Alumni Profile: Andrew Beck '07

Brenda Pike
November 13, 2009
Andrew Beck '07 turns unconventional materials into musical instruments.
Photo provided by the artist

Andrew Beck had played around with computer programming before he came to Berklee, but it wasn't until his junior year that his musical and technical interests melded. Described as a "virtuosic programmer" by professor Richard Boulanger, the music synthesis/film scoring dual major has now written textbook chapters, gotten a full scholarship to Georgia Tech's master's program, filed two patents, and founded a startup company—just two years after graduation. We spoke to Beck about his accomplishments by phone; below is a condensed and edited version of our conversation.

What have you been up to since leaving Berklee?

I started a master's program at Georgia Tech doing music technology. It covers everything from building synthesizers to writing code for web-based stuff or games. It's just getting started, still finding its direction, so everyone here who's part of it is part of writing the program itself. I've done a few installations through them—we rent out spaces around Atlanta and do art shows—but they're also really big on patenting technology, so I've written a few patents.

What are these patents for?

One is for creating music on mobile devices. The amount of power on these little devices is enough to run all this synthesis stuff usually done on computers. You have your own little studio in your pocket, connected to the web the whole time, so there's interactivity. It's called ZOOZbeat. It's at the iTunes app store right now, and it's gotten over a million downloads. We were one of the first companies to be releasing stuff on the apps store.

Is this simple enough for the average person to use?

It's intended for people who might not know anything about music, or people who do but who don't really want to set up the environment. What's really important to us is that it shouldn't be as complicated as Logic or ProTools. So we do a lot of free processing; we take songs and instruments and set them up so there's an environment where people can easily play music inside of them. You don't spend a lot of time tweaking values and finding the right scale or chord or background beat. We take care of a lot of that for you and allow you to change it later if you want to.

So this started as a school project?

The roots of it go way back to Berklee. I actually did something with Dr. B [Richard Boulanger] where we used Wiimotes to make music. I wrote this program that connected to the Wiimote and then wrote some sounds, and Dr. B dropped that into a piece. He's still performing it. It's really similar to how cell phones work, because they have accelerometers and a tiny bit of processing, as well. When I came to Georgia Tech there was something already going on using cell phones to connect to the computer to play music. I got frustrated with having to connect to the computer every single time, so in an act of desperation I put it all onto the phone, and it worked a lot better.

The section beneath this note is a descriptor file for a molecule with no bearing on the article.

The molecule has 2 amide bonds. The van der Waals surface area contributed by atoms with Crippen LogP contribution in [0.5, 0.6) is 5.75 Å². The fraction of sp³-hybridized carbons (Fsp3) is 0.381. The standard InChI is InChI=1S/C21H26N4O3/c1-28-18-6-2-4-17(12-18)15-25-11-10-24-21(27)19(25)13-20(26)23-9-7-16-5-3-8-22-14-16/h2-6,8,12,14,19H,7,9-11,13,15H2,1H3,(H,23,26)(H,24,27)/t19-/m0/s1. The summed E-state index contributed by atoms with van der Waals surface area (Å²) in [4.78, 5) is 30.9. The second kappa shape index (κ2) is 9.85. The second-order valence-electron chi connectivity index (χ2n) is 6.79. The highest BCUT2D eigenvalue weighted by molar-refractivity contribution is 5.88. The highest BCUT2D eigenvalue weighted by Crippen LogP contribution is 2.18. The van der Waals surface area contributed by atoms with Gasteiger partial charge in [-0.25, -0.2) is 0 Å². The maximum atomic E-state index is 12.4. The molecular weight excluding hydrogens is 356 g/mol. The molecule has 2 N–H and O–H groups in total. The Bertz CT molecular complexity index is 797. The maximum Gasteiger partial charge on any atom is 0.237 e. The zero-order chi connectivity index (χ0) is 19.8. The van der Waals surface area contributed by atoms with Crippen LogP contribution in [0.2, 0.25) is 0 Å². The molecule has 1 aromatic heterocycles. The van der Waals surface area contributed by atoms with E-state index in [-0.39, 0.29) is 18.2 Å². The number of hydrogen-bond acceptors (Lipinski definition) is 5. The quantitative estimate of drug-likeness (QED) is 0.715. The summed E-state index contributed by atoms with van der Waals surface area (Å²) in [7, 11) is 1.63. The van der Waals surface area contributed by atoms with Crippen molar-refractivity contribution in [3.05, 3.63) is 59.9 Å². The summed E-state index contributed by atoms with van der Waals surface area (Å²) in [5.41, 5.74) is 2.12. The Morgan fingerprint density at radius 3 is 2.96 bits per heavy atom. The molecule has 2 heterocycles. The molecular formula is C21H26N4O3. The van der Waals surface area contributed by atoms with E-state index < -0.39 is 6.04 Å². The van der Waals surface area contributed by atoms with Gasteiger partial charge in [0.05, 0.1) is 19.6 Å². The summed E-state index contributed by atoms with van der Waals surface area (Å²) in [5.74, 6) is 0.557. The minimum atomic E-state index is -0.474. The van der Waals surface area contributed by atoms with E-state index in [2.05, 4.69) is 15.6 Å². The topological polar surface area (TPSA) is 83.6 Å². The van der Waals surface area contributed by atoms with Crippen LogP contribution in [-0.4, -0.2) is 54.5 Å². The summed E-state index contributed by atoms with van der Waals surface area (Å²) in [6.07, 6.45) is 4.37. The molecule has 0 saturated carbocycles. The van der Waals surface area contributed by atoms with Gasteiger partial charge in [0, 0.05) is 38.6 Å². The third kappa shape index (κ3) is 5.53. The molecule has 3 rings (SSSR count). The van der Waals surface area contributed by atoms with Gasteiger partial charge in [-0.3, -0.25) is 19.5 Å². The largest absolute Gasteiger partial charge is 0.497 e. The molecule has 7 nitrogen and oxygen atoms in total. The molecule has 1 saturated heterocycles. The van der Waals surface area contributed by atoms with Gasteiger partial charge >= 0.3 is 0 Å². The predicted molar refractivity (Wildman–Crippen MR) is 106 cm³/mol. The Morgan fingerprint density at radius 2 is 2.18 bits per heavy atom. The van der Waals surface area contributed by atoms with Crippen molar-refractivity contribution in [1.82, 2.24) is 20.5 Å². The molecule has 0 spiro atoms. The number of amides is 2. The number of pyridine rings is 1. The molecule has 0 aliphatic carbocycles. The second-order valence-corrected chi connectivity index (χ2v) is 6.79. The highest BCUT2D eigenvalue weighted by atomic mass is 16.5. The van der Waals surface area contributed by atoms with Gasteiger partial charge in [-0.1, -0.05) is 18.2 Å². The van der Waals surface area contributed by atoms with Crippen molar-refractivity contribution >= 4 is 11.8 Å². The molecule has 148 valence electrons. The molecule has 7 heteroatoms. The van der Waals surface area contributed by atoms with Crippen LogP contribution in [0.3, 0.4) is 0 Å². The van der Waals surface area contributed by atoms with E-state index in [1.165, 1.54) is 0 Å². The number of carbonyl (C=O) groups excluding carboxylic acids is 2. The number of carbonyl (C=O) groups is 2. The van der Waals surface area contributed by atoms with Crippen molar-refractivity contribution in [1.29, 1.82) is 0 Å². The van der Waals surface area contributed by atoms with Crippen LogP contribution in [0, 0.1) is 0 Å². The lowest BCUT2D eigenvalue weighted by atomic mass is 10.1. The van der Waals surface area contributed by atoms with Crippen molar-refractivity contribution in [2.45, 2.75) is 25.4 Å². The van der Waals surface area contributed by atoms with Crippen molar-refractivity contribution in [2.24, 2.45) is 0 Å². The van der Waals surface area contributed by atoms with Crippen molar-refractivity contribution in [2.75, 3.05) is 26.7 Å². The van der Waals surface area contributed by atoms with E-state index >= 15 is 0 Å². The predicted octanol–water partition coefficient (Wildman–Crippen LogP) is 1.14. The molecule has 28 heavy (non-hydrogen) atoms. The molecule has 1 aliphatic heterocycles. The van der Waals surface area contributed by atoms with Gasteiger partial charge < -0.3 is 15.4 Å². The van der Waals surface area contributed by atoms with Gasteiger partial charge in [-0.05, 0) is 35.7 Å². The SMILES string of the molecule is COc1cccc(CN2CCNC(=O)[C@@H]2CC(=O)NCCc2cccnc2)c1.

How does the Wiimote project actually work?

It connects with Bluetooth, so you start up the computer to read the Bluetooth and it sends accelerometer values. The accelerometer basically measures the position of the Wiimote; it's actually measuring how much gravity is affecting three different sides. So I took these values and mapped them to different sound qualities. So you can start exploring the different facets of a single sound as it gradually morphs and changes as you rotate the Wiimote. Basically it's exploring a sound through physical space.

In the middle of a performance at a place called Monkey Town in New York, some guy wanted to try it out for himself. He started handing out the Wiimotes to the audience, and the whole place erupted in chaos. They were able to become part of the performance, and it became this egalitarian thing where everyone was joining in.

How did you file these patents while still in school?

Georgia Tech put all the money forward to file the patent, so they own a portion of it. Then they help you find people who can make a startup company, which is what I'm involved in right now, called ZOOZmobile.

We're about to launch our own store within the app, and we're going to be selling some major-label artists. As part of the app you can buy other people's music and almost remix it. We call it re-creating the music, because it's not exactly remixing. We have some big-name people, like Richard Devine and Too $hort, and a few local musicians, as well. They provide us with all the stems for the music, and we cut them up and rearrange them.

It sounds very interactive.

This is a way of adding value to a song. People pay more attention and get more into the music if they're actually engaging in it and making it their own. I'm really interested in how people can stop being just listeners to music and actually be involved in it. When people used to buy an album they'd buy sheet music and play it on the piano. Since recording technology has gotten so good, people have become passive listeners. I like the idea of reinvolving people with the music.